The Prince is dead, long live the King. Is that too glib? Perhaps, yet it is no overstatement. Hal Prince is gone, and with him passes not just an era but several eras in the crazy, complicated quilt of the Broadway musical. Take Hal Prince out of the equation and there is no Golden Era, nor silver, nor bronze. There is no post-War commercial theater, period, even as Prince himself defined, re-defined, and re-defined again what it meant to be an artist and producer working in the commercial theater.
Was it his first two popular hits as a producer, “Damn Yankees” and “The Pajama Game?” Sure. Was it “West Side Story,” for which director/choreographer Jerome Robbins, author Arthur Laurents, composer Leonard Bernstein and lyricist Stephen Sondheim created a musical about gang warfare filtered through the lens of William Shakespeare? That, too. The dancing Cossacks of “Fiddler on the Roof,” unloved by the Variety reviewer during its Detroit tryout? Indeed. His formative shows as director, from the romantic “She Loves Me” to the decidedly unromantic “Cabaret”? Those, too.
And then the 70s, his decade-long collaboration with Sondheim, from “Company” through “A Little Night Music,” “Sweeney Todd” and “Merrily We Roll Along” — each one a shape-shifting musical that changed the scope and tenor of Broadway even more than his previous shows. And, perhaps most significant of all, the Tim Rice/Andrew Lloyd Webber “Evita” (1979) and “The Phantom of the Opera” (1988) that provided the parentheses to the string of flops that nearly sank him, which included “Merrily,” as well as “A Doll’s Life,” “Play Memory,” “End of the World,” “Grind,” and “Roza” (total number of performances for the six shows: 142).
“I had this absolutely charmed first couple of years,” he told me in a 1987 New York Times interview, looking back on that time with characteristic rue. “I really thought all you do is have hits; it never occurred to me that it could ever be another way.”
I well knew what he was talking about: I’d spent the spring of 1982 as a fly on the wall of rehearsals for “A Doll’s Life,” a Prince-directed musical that followed Ibsen’s heroine after the famous final scene of “A Doll’s House,” when Nora Helmer leaves home and family to make her own way in the world. The score was by composer Larry Grossman and book writer/lyricists Betty Comden and Adolph Green; I likened the assignment to being an eight-year-old asked to cover industry in Hershey, Pennsylvania: Imagine, getting to hang out with the legendary Hal Prince and Comden & Green on a new Broadway show!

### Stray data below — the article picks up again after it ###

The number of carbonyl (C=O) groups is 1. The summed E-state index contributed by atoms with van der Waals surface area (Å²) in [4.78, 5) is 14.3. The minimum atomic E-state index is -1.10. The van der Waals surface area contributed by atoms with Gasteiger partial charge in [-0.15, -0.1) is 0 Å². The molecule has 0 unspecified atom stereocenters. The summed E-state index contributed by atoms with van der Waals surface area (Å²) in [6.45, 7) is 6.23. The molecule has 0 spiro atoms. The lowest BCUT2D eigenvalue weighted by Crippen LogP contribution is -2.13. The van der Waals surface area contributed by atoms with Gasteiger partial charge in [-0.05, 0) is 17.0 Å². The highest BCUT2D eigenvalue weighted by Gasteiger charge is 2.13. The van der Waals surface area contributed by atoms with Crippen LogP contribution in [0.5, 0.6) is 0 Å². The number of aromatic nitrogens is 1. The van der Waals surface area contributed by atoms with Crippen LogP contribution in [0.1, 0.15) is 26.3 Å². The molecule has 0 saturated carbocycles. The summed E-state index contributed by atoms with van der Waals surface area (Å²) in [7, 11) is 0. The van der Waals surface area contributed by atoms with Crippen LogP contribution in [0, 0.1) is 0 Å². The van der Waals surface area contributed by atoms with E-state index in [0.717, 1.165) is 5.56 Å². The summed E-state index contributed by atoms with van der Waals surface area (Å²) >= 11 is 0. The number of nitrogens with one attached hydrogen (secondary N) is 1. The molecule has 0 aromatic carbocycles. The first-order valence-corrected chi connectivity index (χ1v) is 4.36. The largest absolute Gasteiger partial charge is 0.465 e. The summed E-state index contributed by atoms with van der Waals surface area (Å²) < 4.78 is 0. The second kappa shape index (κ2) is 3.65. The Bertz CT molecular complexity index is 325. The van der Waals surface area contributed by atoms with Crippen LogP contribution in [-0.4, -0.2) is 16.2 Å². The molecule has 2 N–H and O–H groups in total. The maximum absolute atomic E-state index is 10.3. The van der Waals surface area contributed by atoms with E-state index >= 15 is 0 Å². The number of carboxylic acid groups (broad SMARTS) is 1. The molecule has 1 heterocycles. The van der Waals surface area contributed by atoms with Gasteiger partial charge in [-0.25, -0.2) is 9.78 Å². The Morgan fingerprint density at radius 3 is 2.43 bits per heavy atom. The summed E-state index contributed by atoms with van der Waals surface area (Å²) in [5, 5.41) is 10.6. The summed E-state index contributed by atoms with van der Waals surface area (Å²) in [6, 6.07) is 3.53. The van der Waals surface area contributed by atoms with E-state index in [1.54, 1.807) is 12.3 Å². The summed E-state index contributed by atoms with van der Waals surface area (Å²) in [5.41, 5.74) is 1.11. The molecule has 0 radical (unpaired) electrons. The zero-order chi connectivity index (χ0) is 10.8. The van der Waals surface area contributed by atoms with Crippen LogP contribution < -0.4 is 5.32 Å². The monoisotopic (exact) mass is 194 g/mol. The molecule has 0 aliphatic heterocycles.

The price I paid for access was keeping my mouth shut, as a wayward script blossomed into the most expensive flop of its time. I tracked the show from tryout in Los Angeles to Broadway opening, merciless reviews and the closing-night wake at Comden’s Carnegie Hill townhouse, commiserating with a stunned company that barely knew what hit them.
And Hal? True to his mantra, he never looked back: The next morning, he was on to his next show. Failure nurtured his creative impulses — perhaps even more than success.
“I did a bunch of flops, and I chose them,” he told me in a 2015 Deadline interview. “I did them, sometimes I did them badly. And the next day I was on to another show — leaving behind my wife and two children, who’d been to an opening night that was poisonous and read a bunch of terrible reviews. And they’re still there, and I’m on the next show. I’d had eight flops. But I also had ‘Evita’ running. I think I missed two years and two months of Broadway seasons, that’s all, in 60 years. So I’ve been on Broadway for 58 years or something, and that’s amazing. I mean, amazing, I’m grateful.”
Forget about the 21 Tony awards; they’re merely static posts in the most astonishingly fluid, visionary career Broadway has seen. Prince did more to bring cinematic values to the stage than any director since Busby Berkeley. Consider the breathtaking sweep of his go-for-broke revival of “Show Boat.” The iris that changed our perspective in “Kiss of the Spider-Woman” from close-up to wide-angle. And yet the values, in the end, were definitively theatrical values, rooted in the live experience, whether of the city sophisticates of “Company,” the roaring crowds of “Evita” or the teeming underclass of “Sweeney Todd.”
Hal Prince had no use for realism, he once told me. He was determined to shake every script out of itself, to find the larger stage, the grander image, the greater meaning.
“After I did ‘Evita,’ Andrew Lloyd Webber asked me to come to the apartment … to hear his next score, and it was ‘Cats,’” he told a crowd at the University of Pennsylvania. “And I heard it, and I said, ‘Andrew, I’m the wrong guy to direct this. It’s very English, right? Grizabella is Queen Victoria and [Munkustrap] must be Gladstone, and another one must be Disraeli.’ And he just took the longest sigh in the world, and said, ‘Hal, it’s just about cats.’ So I would have ruined it.”
He told me, in that 2015 interview, “I like to play with empty space, and I like larger than life, and I like performances the way Angie [Angela Lansbury, the original Mrs. Lovett in ‘Sweeney Todd’] acts. I like a heightened reality. There’s so much bullshit about the Actors Studio and about Brando mumbling. Come on. He’s the largest, most dynamic actor that ever lived. Mumbling, my ass. And I love that about the theater. I love that people project everything.”
During a break in a particularly difficult rehearsal for “A Doll’s Life,” I’d asked one of the principals about the frustration of finding what the great man was looking for. Prince, I’d learned, never made it easy, yet the actor’s answer bore no trace of animosity nor ambivalence.
”We’ll just keep doing it ‘till we get what he’s got in his head.”
I think that was true for all of us.